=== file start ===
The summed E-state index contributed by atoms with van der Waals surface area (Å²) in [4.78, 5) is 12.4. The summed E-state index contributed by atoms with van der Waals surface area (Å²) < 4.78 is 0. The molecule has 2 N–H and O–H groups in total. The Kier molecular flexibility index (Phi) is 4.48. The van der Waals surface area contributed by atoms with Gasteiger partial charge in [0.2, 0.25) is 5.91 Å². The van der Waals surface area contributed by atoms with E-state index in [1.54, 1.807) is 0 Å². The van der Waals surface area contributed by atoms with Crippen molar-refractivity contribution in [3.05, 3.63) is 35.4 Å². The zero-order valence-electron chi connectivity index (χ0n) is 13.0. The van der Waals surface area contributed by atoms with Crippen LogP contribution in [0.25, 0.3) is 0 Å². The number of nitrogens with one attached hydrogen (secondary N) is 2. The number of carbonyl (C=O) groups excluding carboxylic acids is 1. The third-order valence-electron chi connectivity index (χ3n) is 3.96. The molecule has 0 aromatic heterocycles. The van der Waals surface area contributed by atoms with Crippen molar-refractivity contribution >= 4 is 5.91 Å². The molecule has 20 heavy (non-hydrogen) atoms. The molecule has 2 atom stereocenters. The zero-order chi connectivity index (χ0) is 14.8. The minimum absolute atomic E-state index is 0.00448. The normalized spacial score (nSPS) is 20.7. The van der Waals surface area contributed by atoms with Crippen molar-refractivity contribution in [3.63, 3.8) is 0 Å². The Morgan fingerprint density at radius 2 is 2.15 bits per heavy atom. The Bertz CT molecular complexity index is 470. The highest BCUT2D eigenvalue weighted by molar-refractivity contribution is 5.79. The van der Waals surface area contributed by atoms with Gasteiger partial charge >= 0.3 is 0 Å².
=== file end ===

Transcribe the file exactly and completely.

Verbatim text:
The summed E-state index contributed by atoms with van der Waals surface area (Å²) in [4.78, 5) is 12.4. The summed E-state index contributed by atoms with van der Waals surface area (Å²) < 4.78 is 0. The molecule has 2 N–H and O–H groups in total. The Kier molecular flexibility index (Phi) is 4.48. The van der Waals surface area contributed by atoms with Gasteiger partial charge in [0.2, 0.25) is 5.91 Å². The van der Waals surface area contributed by atoms with E-state index in [1.54, 1.807) is 0 Å². The van der Waals surface area contributed by atoms with Crippen molar-refractivity contribution in [3.05, 3.63) is 35.4 Å². The zero-order valence-electron chi connectivity index (χ0n) is 13.0. The van der Waals surface area contributed by atoms with Crippen LogP contribution in [0.25, 0.3) is 0 Å². The number of nitrogens with one attached hydrogen (secondary N) is 2. The number of carbonyl (C=O) groups excluding carboxylic acids is 1. The third-order valence-electron chi connectivity index (χ3n) is 3.96. The molecule has 0 aromatic heterocycles. The van der Waals surface area contributed by atoms with Crippen molar-refractivity contribution >= 4 is 5.91 Å². The molecule has 20 heavy (non-hydrogen) atoms. The molecule has 2 atom stereocenters. The zero-order chi connectivity index (χ0) is 14.8. The minimum absolute atomic E-state index is 0.00448. The normalized spacial score (nSPS) is 20.7. The van der Waals surface area contributed by atoms with Crippen molar-refractivity contribution in [3.63, 3.8) is 0 Å². The Morgan fingerprint density at radius 2 is 2.15 bits per heavy atom. The Bertz CT molecular complexity index is 470. The highest BCUT2D eigenvalue weighted by molar-refractivity contribution is 5.79. The van der Waals surface area contributed by atoms with Gasteiger partial charge >= 0.3 is 0 Å².